During the weekday Shemoneh Esrei however, the middle section is for actual requests, some of a physical nature and some less so.  Why, during the spiritual exercise that is prayer, are we “bothering” Gd with physical requests?  First, we’re not “bothering” Gd.  The CEO of a big corporation doesn’t have time or resources to deal with every concern of every employee.  But Gd is infinite – there is nothing too small or too big for Gd, as He reminded Sarah in last week’s parashah.  Gandhi is quoted as declaring it to be almost sacrilegious to be asking Gd for our sustenance, as He will certainly provide it.  Judaism takes a different approach – Gd created human beings, and our lacks, specifically in order that we would have to pray to Him, and thereby come into a relationship with Him.  This is the real value of prayer.  So we ask for our physical needs, but we keep them in proper perspective as well, as we discussed above.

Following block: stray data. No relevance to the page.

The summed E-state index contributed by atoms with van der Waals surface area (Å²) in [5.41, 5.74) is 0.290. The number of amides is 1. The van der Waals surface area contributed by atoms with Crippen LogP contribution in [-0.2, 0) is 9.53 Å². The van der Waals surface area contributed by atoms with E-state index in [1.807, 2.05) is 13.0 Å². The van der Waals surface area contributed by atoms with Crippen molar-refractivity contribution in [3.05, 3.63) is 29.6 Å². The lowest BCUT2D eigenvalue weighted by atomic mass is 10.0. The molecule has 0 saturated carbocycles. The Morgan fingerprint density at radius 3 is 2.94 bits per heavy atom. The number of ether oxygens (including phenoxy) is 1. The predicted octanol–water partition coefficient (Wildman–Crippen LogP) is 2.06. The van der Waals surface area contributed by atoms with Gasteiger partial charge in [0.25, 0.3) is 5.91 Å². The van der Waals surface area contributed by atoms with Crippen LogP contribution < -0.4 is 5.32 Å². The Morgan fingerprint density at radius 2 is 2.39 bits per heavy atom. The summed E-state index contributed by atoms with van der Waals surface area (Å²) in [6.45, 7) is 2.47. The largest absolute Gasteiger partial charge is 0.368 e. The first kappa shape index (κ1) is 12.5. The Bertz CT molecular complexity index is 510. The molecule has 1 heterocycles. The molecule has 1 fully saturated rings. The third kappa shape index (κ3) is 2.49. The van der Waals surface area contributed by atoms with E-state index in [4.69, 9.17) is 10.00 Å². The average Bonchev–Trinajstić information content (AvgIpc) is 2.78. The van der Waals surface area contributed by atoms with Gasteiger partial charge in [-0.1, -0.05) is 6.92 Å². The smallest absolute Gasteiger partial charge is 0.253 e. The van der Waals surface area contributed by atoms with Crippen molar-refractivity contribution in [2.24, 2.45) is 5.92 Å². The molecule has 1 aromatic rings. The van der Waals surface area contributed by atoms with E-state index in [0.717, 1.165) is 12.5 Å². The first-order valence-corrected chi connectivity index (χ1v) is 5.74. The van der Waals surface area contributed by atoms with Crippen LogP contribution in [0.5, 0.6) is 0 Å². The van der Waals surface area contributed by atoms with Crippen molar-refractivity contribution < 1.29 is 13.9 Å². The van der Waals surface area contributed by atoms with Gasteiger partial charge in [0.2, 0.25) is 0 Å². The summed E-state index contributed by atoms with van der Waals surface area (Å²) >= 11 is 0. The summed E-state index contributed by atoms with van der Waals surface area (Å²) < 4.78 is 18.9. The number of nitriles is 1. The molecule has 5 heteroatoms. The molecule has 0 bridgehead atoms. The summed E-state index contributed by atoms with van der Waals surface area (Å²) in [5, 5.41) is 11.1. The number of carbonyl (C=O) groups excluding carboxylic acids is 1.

In this first b’rachah of request we actually do not ask for anything physical – rather, we ask for knowledge and understanding.  Without knowledge and understanding, none of the other blessings Gd wants to bestow on us will do us any good – in fact, we won’t even recognize them either as blessings or as coming from Gd.  This will defeat the whole purpose of Gd’s bestowing the blessings in the first place.  Our growth as individuals depends crucially on the quality of our minds.  Our first request of Gd then, is to grant us knowledge and discernment – the ability to expand upon and use that knowledge.  Once that is secured, everything else will fall into place.